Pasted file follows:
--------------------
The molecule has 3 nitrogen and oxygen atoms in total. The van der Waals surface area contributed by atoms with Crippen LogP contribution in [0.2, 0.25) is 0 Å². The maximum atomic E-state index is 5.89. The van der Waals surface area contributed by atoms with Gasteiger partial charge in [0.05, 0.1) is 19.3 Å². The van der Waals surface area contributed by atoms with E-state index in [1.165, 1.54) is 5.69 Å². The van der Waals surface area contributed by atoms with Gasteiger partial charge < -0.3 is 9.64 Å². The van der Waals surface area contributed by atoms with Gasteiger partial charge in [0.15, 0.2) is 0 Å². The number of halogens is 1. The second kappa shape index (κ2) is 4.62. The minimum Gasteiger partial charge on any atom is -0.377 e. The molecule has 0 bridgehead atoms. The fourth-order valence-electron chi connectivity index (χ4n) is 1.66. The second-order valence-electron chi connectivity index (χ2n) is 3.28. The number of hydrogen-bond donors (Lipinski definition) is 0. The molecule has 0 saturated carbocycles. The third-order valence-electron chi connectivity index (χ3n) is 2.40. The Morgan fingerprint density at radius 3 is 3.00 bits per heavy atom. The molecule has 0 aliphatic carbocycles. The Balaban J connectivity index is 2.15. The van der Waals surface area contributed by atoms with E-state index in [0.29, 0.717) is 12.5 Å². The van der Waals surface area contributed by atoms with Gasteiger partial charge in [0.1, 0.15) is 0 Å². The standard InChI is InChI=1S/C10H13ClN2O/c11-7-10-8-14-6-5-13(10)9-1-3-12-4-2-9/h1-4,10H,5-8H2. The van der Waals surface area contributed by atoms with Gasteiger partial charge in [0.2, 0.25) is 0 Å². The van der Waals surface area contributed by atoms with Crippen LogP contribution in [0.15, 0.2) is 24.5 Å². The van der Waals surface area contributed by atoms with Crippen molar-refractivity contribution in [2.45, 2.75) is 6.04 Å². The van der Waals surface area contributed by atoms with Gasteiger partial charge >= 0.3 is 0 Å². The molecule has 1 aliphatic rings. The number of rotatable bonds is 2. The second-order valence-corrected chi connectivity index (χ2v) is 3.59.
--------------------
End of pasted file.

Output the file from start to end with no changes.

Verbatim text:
The molecule has 3 nitrogen and oxygen atoms in total. The van der Waals surface area contributed by atoms with Crippen LogP contribution in [0.2, 0.25) is 0 Å². The maximum atomic E-state index is 5.89. The van der Waals surface area contributed by atoms with Gasteiger partial charge in [0.05, 0.1) is 19.3 Å². The van der Waals surface area contributed by atoms with E-state index in [1.165, 1.54) is 5.69 Å². The van der Waals surface area contributed by atoms with Gasteiger partial charge < -0.3 is 9.64 Å². The van der Waals surface area contributed by atoms with Gasteiger partial charge in [0.15, 0.2) is 0 Å². The number of halogens is 1. The second kappa shape index (κ2) is 4.62. The minimum Gasteiger partial charge on any atom is -0.377 e. The molecule has 0 bridgehead atoms. The fourth-order valence-electron chi connectivity index (χ4n) is 1.66. The second-order valence-electron chi connectivity index (χ2n) is 3.28. The number of hydrogen-bond donors (Lipinski definition) is 0. The molecule has 0 saturated carbocycles. The third-order valence-electron chi connectivity index (χ3n) is 2.40. The Morgan fingerprint density at radius 3 is 3.00 bits per heavy atom. The molecule has 0 aliphatic carbocycles. The Balaban J connectivity index is 2.15. The van der Waals surface area contributed by atoms with E-state index in [0.29, 0.717) is 12.5 Å². The van der Waals surface area contributed by atoms with Gasteiger partial charge in [0.1, 0.15) is 0 Å². The standard InChI is InChI=1S/C10H13ClN2O/c11-7-10-8-14-6-5-13(10)9-1-3-12-4-2-9/h1-4,10H,5-8H2. The van der Waals surface area contributed by atoms with Gasteiger partial charge in [0.2, 0.25) is 0 Å². The van der Waals surface area contributed by atoms with Crippen LogP contribution in [0.15, 0.2) is 24.5 Å². The van der Waals surface area contributed by atoms with Crippen molar-refractivity contribution in [2.45, 2.75) is 6.04 Å². The van der Waals surface area contributed by atoms with Gasteiger partial charge >= 0.3 is 0 Å². The molecule has 1 aliphatic rings. The number of rotatable bonds is 2. The second-order valence-corrected chi connectivity index (χ2v) is 3.59.